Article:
FDA Issues Probiotic Warning for Premature Infants Following Tragic Death
In a recent advisory, the US Food and Drug Administration (FDA) has expressed deep concerns over the administration of probiotics to infants born prematurely, emphasizing the possible life-threatening consequences it may entail. The agency’s advisory was instigated by the unfortunate death of a preterm baby who was administered the probiotic Evivo with MCT Oil at a medical facility.
Highlighting the gravity of this issue, the FDA has stated that certain bacteria and fungi present in probiotics could make premature babies susceptible to critical infections. The particular probiotic under scrutiny, Evivo with MCT Oil, is produced by Infinant Health specifically for hospital environments and comprises the Bifidobacterium longum infantis subspecies. Following the child’s tragic demise, an analysis showed that sepsis, stemming from this bacterium, was the cause of death. Alarmingly, genomic sequencing revealed that the bacteria causing sepsis in the baby was genetically identical to the one present in the administered probiotic.
In the US, probiotics are popular as dietary supplements, and their classification as such means they bypass the FDA approval process. Data from the American Academy of Pediatrics discloses that approximately 10% of preterm infants in neonatal ICUs are given probiotics, a trend that’s seen an upward trajectory. However, their latest guidelines voice against this practice. The primary concern is the unregulated nature of these probiotics, which raises questions on their safety and efficacy, especially for such a vulnerable demographic.
The FDA’s recent correspondence underscores that the agency hasn’t sanctioned any probiotic for infant use. Previously, the FDA had flagged Infinant Health for marketing Evivo with MCT Oil as a medication, terming it an “unapproved new drug.” Responding to these concerns, Infinant Health has initiated a recall of the contentious product, clarifying that their consumer variant, Evivo powder, is not embroiled in this controversy. Concurrently, recent studies in JAMA Pediatrics have suggested that probiotics could potentially benefit preterm infants. However, it’s crucial to differentiate between products with multiple bacterial strains and those like Evivo with MCT Oil that contain just one.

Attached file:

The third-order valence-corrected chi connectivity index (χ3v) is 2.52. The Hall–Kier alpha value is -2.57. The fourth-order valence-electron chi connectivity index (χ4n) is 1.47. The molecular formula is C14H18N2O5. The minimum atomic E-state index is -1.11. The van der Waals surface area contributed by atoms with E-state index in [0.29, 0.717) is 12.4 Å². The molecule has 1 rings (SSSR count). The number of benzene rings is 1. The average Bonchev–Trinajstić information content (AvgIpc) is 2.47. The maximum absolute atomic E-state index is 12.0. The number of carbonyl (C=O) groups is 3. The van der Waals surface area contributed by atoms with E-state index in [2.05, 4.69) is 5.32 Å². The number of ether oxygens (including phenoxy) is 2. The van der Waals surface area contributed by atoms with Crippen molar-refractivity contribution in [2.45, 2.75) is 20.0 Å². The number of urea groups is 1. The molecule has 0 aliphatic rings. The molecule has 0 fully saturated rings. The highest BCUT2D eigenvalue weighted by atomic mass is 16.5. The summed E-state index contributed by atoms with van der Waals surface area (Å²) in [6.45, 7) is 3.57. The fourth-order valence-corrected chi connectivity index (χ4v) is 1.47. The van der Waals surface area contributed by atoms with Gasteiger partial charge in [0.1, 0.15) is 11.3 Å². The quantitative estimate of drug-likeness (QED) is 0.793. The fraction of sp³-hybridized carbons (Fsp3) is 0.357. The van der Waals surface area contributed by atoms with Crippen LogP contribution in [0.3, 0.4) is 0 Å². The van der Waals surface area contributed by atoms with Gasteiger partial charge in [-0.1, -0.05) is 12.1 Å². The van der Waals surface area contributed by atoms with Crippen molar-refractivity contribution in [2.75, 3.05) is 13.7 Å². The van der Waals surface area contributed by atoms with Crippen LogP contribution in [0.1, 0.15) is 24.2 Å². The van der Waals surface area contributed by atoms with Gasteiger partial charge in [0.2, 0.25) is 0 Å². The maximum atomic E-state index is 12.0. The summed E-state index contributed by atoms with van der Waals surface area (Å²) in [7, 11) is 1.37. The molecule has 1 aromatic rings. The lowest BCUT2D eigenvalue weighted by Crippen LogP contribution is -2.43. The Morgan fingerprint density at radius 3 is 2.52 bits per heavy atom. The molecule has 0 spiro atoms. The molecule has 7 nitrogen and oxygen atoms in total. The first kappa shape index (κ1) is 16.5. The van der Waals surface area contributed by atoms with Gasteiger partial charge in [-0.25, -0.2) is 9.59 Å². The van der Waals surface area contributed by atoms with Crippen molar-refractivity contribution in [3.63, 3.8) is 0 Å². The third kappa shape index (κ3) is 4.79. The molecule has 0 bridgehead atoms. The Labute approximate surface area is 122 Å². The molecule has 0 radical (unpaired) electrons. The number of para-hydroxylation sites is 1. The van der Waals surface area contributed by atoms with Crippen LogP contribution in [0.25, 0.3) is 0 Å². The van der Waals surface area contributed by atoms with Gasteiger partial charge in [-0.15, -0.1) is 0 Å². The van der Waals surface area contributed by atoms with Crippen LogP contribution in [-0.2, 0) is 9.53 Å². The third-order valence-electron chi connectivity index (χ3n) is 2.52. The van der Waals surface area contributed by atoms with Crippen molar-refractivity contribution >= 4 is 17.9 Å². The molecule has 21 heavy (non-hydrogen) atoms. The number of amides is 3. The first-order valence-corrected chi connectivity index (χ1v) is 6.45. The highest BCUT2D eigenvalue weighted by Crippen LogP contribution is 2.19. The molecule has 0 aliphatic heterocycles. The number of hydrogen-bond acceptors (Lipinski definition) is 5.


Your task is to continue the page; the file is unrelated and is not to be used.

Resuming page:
Legal Ramifications: Seeking Damages in Product Liability Lawsuits
Individuals or their guardians who believe they have suffered due to a product’s defect or misinformation might be entitled to seek compensation. If one thinks their child has been harmed due to the administration of a probiotic or any other product, they can consider filing a product liability lawsuit. In such lawsuits, the plaintiffs can potentially recover damages for medical expenses, pain and suffering, loss of consortium, and even punitive damages, depending on the circumstances and jurisdiction.
Manufacturers have an obligation to ensure the safety and efficacy of their products. Any failure in this duty, whether it is due to a manufacturing defect, design flaw, or insufficient warnings, can render them liable. The recent case against Infinant Health concerning Evivo with MCT Oil is a stark reminder of the ramifications companies might face if they neglect this duty.
CONTACT PARKER WAICHMAN LLP FOR A FREE CASE REVIEW
If you child was harmed by Evivo with MCT Oil, it is imperative to consult with our product liability attorneys as soon as possible. Parker Waichman LLP, a renowned national product liability law firm, offers a complimentary consultation to assist victims in understanding their rights and potential legal recourse. Get the justice you deserve. Contact Parker Waichman LLP today at 1-800-YOUR-LAWYER (1-800-968-7529) for your free case review and receive expert guidance.
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